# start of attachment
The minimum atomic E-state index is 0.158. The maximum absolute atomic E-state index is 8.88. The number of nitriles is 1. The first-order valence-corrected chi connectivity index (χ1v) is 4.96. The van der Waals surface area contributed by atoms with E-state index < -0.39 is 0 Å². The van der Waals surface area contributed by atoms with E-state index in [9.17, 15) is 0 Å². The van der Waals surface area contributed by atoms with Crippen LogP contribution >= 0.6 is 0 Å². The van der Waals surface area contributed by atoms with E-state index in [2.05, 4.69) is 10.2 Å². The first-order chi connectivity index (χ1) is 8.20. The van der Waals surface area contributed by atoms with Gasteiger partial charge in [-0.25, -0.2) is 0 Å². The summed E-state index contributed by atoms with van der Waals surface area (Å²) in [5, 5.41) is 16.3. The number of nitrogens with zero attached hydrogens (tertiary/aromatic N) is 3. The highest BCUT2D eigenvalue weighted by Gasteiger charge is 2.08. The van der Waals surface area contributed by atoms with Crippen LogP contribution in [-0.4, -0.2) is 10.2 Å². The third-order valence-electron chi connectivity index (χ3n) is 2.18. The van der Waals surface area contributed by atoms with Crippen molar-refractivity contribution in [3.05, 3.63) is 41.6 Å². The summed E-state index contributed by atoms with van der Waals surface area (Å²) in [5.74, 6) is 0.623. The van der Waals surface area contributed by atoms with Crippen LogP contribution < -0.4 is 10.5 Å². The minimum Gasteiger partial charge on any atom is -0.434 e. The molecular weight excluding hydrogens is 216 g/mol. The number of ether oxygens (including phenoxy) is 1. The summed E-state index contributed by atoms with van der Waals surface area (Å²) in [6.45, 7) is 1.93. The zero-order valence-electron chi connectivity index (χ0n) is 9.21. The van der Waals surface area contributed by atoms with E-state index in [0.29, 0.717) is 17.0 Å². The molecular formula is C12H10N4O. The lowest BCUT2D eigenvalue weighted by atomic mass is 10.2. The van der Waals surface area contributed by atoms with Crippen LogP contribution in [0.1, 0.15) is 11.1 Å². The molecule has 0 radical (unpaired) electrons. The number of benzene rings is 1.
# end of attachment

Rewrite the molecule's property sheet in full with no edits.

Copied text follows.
The minimum atomic E-state index is 0.158. The maximum absolute atomic E-state index is 8.88. The number of nitriles is 1. The first-order valence-corrected chi connectivity index (χ1v) is 4.96. The van der Waals surface area contributed by atoms with E-state index < -0.39 is 0 Å². The van der Waals surface area contributed by atoms with E-state index in [9.17, 15) is 0 Å². The van der Waals surface area contributed by atoms with Crippen LogP contribution >= 0.6 is 0 Å². The van der Waals surface area contributed by atoms with E-state index in [2.05, 4.69) is 10.2 Å². The first-order chi connectivity index (χ1) is 8.20. The van der Waals surface area contributed by atoms with Gasteiger partial charge in [-0.25, -0.2) is 0 Å². The summed E-state index contributed by atoms with van der Waals surface area (Å²) in [5, 5.41) is 16.3. The number of nitrogens with zero attached hydrogens (tertiary/aromatic N) is 3. The highest BCUT2D eigenvalue weighted by Gasteiger charge is 2.08. The van der Waals surface area contributed by atoms with Crippen LogP contribution in [-0.4, -0.2) is 10.2 Å². The third-order valence-electron chi connectivity index (χ3n) is 2.18. The van der Waals surface area contributed by atoms with Crippen molar-refractivity contribution in [3.05, 3.63) is 41.6 Å². The summed E-state index contributed by atoms with van der Waals surface area (Å²) in [5.74, 6) is 0.623. The van der Waals surface area contributed by atoms with Crippen LogP contribution < -0.4 is 10.5 Å². The minimum Gasteiger partial charge on any atom is -0.434 e. The molecular weight excluding hydrogens is 216 g/mol. The number of ether oxygens (including phenoxy) is 1. The summed E-state index contributed by atoms with van der Waals surface area (Å²) in [6.45, 7) is 1.93. The zero-order valence-electron chi connectivity index (χ0n) is 9.21. The van der Waals surface area contributed by atoms with E-state index in [0.29, 0.717) is 17.0 Å². The molecular formula is C12H10N4O. The lowest BCUT2D eigenvalue weighted by atomic mass is 10.2. The van der Waals surface area contributed by atoms with Crippen LogP contribution in [0.1, 0.15) is 11.1 Å². The molecule has 0 radical (unpaired) electrons. The number of benzene rings is 1.